While this blog often focuses on the advancement of technology and how it impacts media, we should also note that the core practices of journalism remain key to reporting the news. How reporters share stories or engage readers might change, but they will always be seeking to find and tell the truth.
This is especially true for foreign correspondents, who remain our best way of getting accurate, impactful news from overseas.
“It’s easy to become cynical about it,” said Giovanna Dell’Orto, an associate professor in the University of Minnesota School of Journalism and Mass Communication. “And one of the things I’ve marveled about is how correspondents don’t seem to have done that, don’t seem to have caved in to what is evidence of public apathy.”
So to raise awareness of their work, Dell’Orto wrote a book, “AP Foreign Correspondents in Action: World War II to the Present,” based on interviews with 61 AP journalists who together have 1,710 years of experience abroad.
In their stories to her, the correspondents often described circumstances that put their lives in danger.
No one knows that reality better than Kathy Gannon, an AP journalist who was covering Afghanistan’s elections in 2014 when a gunman fired multiple shots into the car she was sitting in. She survived, but her colleague, Anja Niedringhaus, did not.
“Reporting is an uphill battle,” Dell’Orto said at AP headquarters, with Gannon at her side. “I hope that readers will see this book, because if they do, maybe they will appreciate a little bit more of the effort that went behind the news.”
In addition to overcoming the possibility of physical harm with an itch to wage a fight against obstruction, the correspondents Dell’Orto spoke with possessed two additional traits – a feeling that reporting is a mission to tell stories that would not otherwise be told, and a sense of humbleness.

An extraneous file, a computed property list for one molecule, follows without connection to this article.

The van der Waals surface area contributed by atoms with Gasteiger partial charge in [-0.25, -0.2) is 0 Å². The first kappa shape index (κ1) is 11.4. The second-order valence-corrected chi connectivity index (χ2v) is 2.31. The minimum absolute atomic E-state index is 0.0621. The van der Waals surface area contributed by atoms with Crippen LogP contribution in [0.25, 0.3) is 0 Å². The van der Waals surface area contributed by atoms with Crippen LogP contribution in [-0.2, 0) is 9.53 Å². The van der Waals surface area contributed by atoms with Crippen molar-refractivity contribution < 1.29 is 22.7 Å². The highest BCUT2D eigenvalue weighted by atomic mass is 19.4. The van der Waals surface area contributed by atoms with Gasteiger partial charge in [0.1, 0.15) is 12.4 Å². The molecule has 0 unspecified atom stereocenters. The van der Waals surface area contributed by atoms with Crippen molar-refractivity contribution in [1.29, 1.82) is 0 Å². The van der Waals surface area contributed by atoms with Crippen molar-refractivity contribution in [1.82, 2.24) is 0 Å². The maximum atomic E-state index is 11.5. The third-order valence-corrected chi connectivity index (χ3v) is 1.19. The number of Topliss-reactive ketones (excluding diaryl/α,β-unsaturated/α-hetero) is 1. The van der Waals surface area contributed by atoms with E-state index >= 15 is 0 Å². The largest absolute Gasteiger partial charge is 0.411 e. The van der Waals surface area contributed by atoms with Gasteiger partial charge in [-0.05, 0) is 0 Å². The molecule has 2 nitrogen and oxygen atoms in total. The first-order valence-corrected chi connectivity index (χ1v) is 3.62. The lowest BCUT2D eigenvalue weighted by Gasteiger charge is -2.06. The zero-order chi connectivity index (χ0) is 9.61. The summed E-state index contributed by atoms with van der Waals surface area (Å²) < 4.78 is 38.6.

She shared the story of Max Desfor, who won the 1951 Pulitzer Prize for his photograph of refugees crawling over a destroyed Pyongyang bridge to flee the advancing North Korean army. Then there was Eric Talmadge, who asked himself why he was reporting after the 2011 tsunami in Japan when the ground started shaking as the Fukushima power station melted down.
“It was the only way to tell what’s going on, not to journalists, but to people on the ground,” he told Dell’Orto. “And hopefully, by laying out what the problem was, people could focus more effort on dealing with it.”
While we’ve all gotten swept up in a world that can seem to value analytics over ethics, it’s important to remember that the opinion of the broader public isn’t the end-all, be-all.
“If you get the story,” Dell’Orto said, “if you give a voice to the voiceless, then maybe somewhere, somebody is going to care enough to want to change the world and make it a better place.”